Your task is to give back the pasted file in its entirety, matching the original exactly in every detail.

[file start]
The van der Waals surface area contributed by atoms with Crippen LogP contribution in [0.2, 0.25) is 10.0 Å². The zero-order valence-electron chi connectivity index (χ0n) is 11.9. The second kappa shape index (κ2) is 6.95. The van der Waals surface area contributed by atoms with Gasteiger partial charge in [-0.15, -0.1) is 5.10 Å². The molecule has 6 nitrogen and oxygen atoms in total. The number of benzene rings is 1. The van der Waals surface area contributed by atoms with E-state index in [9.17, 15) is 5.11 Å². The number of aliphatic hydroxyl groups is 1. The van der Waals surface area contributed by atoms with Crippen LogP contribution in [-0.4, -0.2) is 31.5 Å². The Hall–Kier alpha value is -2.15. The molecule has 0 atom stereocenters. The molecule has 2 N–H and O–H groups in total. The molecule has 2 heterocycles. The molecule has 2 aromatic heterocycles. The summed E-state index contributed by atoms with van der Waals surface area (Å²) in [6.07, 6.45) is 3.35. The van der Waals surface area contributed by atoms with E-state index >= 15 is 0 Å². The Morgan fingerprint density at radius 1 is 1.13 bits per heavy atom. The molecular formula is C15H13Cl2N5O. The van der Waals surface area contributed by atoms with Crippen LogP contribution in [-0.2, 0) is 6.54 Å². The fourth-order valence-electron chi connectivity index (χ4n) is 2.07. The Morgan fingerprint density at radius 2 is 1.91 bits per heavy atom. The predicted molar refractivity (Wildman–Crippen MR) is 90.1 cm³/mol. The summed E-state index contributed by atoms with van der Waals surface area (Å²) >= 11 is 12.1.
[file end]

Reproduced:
The van der Waals surface area contributed by atoms with Crippen LogP contribution in [0.2, 0.25) is 10.0 Å². The zero-order valence-electron chi connectivity index (χ0n) is 11.9. The second kappa shape index (κ2) is 6.95. The van der Waals surface area contributed by atoms with Gasteiger partial charge in [-0.15, -0.1) is 5.10 Å². The molecule has 6 nitrogen and oxygen atoms in total. The number of benzene rings is 1. The van der Waals surface area contributed by atoms with E-state index in [9.17, 15) is 5.11 Å². The number of aliphatic hydroxyl groups is 1. The van der Waals surface area contributed by atoms with Crippen LogP contribution in [-0.4, -0.2) is 31.5 Å². The Hall–Kier alpha value is -2.15. The molecule has 0 atom stereocenters. The molecule has 2 N–H and O–H groups in total. The molecule has 2 heterocycles. The molecule has 2 aromatic heterocycles. The summed E-state index contributed by atoms with van der Waals surface area (Å²) in [6.07, 6.45) is 3.35. The van der Waals surface area contributed by atoms with E-state index >= 15 is 0 Å². The Morgan fingerprint density at radius 1 is 1.13 bits per heavy atom. The molecular formula is C15H13Cl2N5O. The van der Waals surface area contributed by atoms with Crippen LogP contribution in [-0.2, 0) is 6.54 Å². The fourth-order valence-electron chi connectivity index (χ4n) is 2.07. The Morgan fingerprint density at radius 2 is 1.91 bits per heavy atom. The predicted molar refractivity (Wildman–Crippen MR) is 90.1 cm³/mol. The summed E-state index contributed by atoms with van der Waals surface area (Å²) >= 11 is 12.1.